There’s this thing at the moment. Indignation. We are becoming (even more) of a nation of people bristling at the audacity of ‘other people’. Social media is awash with despairing posts outlining the latest transgressions of various ‘other people’. I live in a village. People here are incandescent with the outrageous behaviour of ‘other people’. Never before have I seen that little red, cross face appear so often on Facebook posts as in recent weeks.
Now some ‘other people’ are quite rightly deserving of our incandescent, bristling outrage. Dominic Cummings for instance. Spam that little red face all you like.
But before we condemn whole parts of our society of ‘other people’ to our outrage maybe we should stop and think. And to my mind a group of society which often comes up against a disproportionate amount of these outraged feelings are teenagers.
I live with 16 and 14 year old boys. As well as a nearly 13 year old daughter. I know of what I speak…. I will relay to you how many a conversation goes with my teens. It may help you understand,
About 9 weeks ago everything my teens knew and understood of the world collapsed. One can argue that it did for everyone. Old and young. But bear with me here. Overnight (literally) everything in their lives was curtailed. School, education, exams, social life, romantic life, sport, music, hobbies, holidays, clubs etc.
They got on with it. They toed the line. Mine did not leave the village for 8 weeks. Not even to shop as they were too old to be taken to supermarkets as they could be safely left at home. They settled to home schooling.
Now cast your minds back to the summer you were 16. Really try. Think about what you did and where you went. I can only speak of my own experience and maybe I was very different to the norm but I doubt it. Yes I did my O levels. And I went to school. But I also lived outside. I was at home to eat and sleep and that was about it really. I roamed the streets and countryside in a gang of mates. I went to the cinema. I went shopping. I bought illicit alcohol and drank it in the woods. I had a boyfriend and started on a road of (shall we call it) romantic discovery. I was forced on a 2 week holiday with my parents during which I was miserable and probably a complete pain in the arse.
Maybe you did some of these things. Maybe you worked. Or did more wholesome activities. But I can absolutely guarantee you did not spend 8 weeks with your immediate family and only your immediate family. It is not natural. Teenagers need to push against the rules. Explore the world. Expand their horizons.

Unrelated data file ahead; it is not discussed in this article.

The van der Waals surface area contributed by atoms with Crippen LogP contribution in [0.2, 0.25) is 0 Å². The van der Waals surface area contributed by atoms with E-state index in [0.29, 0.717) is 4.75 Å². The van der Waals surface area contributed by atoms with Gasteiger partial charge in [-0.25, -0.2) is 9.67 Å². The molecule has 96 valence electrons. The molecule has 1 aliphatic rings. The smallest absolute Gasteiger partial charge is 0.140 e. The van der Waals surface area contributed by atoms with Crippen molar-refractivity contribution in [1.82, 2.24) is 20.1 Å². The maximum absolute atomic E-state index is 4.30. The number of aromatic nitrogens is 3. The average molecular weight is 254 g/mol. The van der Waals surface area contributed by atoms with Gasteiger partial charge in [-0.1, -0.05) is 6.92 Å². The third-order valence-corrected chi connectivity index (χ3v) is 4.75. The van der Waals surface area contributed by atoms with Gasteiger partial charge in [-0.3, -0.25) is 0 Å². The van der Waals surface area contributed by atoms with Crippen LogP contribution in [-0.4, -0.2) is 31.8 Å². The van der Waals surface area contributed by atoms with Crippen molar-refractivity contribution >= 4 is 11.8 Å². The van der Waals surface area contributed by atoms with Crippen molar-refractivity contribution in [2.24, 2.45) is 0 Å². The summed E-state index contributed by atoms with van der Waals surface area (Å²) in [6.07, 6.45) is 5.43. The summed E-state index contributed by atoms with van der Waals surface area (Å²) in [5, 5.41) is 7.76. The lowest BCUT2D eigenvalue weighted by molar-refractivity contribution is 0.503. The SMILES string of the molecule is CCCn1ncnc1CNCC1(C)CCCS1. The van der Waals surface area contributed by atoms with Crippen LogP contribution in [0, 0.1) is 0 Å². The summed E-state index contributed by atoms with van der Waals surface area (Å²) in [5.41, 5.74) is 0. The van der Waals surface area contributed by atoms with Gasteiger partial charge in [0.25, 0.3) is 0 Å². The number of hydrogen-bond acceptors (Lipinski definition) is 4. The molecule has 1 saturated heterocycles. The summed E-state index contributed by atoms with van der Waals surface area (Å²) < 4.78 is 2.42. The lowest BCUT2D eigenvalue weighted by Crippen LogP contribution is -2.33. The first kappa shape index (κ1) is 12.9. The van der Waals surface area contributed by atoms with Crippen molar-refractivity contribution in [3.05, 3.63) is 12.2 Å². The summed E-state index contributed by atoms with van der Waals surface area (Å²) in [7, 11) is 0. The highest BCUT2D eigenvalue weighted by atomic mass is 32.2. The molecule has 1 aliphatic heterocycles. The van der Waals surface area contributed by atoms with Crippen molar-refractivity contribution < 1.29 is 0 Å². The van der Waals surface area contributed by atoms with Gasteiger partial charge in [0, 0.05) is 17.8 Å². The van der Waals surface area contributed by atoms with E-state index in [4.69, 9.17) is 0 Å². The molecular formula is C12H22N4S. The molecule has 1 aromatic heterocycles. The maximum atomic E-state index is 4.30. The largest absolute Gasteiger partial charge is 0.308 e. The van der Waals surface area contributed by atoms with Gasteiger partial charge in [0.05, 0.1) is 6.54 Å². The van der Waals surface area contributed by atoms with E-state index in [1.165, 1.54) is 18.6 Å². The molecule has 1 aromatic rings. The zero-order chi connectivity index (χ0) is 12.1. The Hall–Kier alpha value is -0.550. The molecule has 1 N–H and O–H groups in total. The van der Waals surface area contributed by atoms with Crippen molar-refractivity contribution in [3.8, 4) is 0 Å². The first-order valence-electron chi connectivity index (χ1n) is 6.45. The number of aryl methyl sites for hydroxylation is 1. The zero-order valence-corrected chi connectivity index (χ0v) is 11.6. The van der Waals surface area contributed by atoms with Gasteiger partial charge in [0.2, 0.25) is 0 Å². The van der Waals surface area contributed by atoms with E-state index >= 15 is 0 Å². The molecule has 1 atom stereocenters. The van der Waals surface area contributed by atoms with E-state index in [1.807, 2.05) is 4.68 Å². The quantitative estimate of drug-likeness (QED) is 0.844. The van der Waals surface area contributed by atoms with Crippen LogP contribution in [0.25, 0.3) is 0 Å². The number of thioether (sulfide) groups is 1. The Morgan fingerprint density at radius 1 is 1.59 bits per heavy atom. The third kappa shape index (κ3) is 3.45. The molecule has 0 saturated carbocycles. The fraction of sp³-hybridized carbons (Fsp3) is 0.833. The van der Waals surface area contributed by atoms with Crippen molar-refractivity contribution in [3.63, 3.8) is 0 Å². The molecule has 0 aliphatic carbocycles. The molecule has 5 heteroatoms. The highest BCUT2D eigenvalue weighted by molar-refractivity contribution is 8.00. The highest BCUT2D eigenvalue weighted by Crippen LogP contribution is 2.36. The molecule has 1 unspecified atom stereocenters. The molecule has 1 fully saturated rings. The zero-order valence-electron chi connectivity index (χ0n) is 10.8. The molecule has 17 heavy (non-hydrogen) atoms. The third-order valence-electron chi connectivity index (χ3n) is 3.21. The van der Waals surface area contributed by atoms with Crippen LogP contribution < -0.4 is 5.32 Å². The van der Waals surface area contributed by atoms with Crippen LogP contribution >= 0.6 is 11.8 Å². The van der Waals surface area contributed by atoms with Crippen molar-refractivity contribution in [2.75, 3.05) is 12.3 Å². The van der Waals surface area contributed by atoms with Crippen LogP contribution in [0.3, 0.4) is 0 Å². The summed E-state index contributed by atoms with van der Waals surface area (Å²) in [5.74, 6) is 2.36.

Is it any surprise, then, that when we release lock down a little these same teenagers want to meet up?
Mine have stuck by the rules. All of them have met one mate at a time outside. Eldest’s friends want to meet up as a four. He asked our opinion on he and his one mate ‘accidentally’ bumping into his two other mates (well not bumping obviously as they would be 2 meters apart) whilst in the park.
And the easy answer is ‘ it is against the rules so not a good idea’. But, and it is a big but, as he said others are also breaking the rules.
This weekend I spent a lot of time in my front garden. Within one day I saw 2 grandparents walking with 2 grand kids. I saw 2 families with at least 2 young kids each walking together. I also know of people meeting in their gardens. I saw three elderly ladies all sitting on a bench together. All of these things are not ‘allowed’. (Unless they all live together in households. They might. It is unlikely but they might. Even so these sorts of things are happening).
And although ‘allowed’ the media pictures of beaches and beauty spots over the bank holiday do not send a message that many are taking their responsibilities particularly seriously. And do not get me started on Cummings again.
Moreover these things are being done by ‘other people’ who should know better. Who are more at risk than my 16 year old. They are in the parts of society he is being asked to protect by drastically altering his life. ‘Other people’ who should be setting an example to the younger elements.
And actually, yes, I do think teenagers and young people are sacrificing the most. My teens are certainly sacrificing more than me. I had my summers in the sun free of responsibility and with my future laid out before me like a glittering prize. Most of us did. They aren’t and may never. Currently they do not even have the basic developed world right to their education. I would happily sacrifice more to allow them a bit more freedom. Because at the end of the day I am at more risk.
So yes there are ‘gangs’ of teenagers out there. There are also daily transgressions by a whole host of ‘other people’. People who should know better. I doubt many are entirely without sin. If you are please feel free to polish your halo. But be honest.
In the end we all agreed that hanging on a bit longer is the way forward. Trying to stick to the rules helps everyone in the long run. However hard and unfair that may feel. But I am not going to condemn others who feel they cannot tolerate it.
Before we cast stones maybe we should actually stop to think and praise our youth for perhaps one of the most altruistic acts of recent memory.
After all they will be paying for it for the rest of their lives.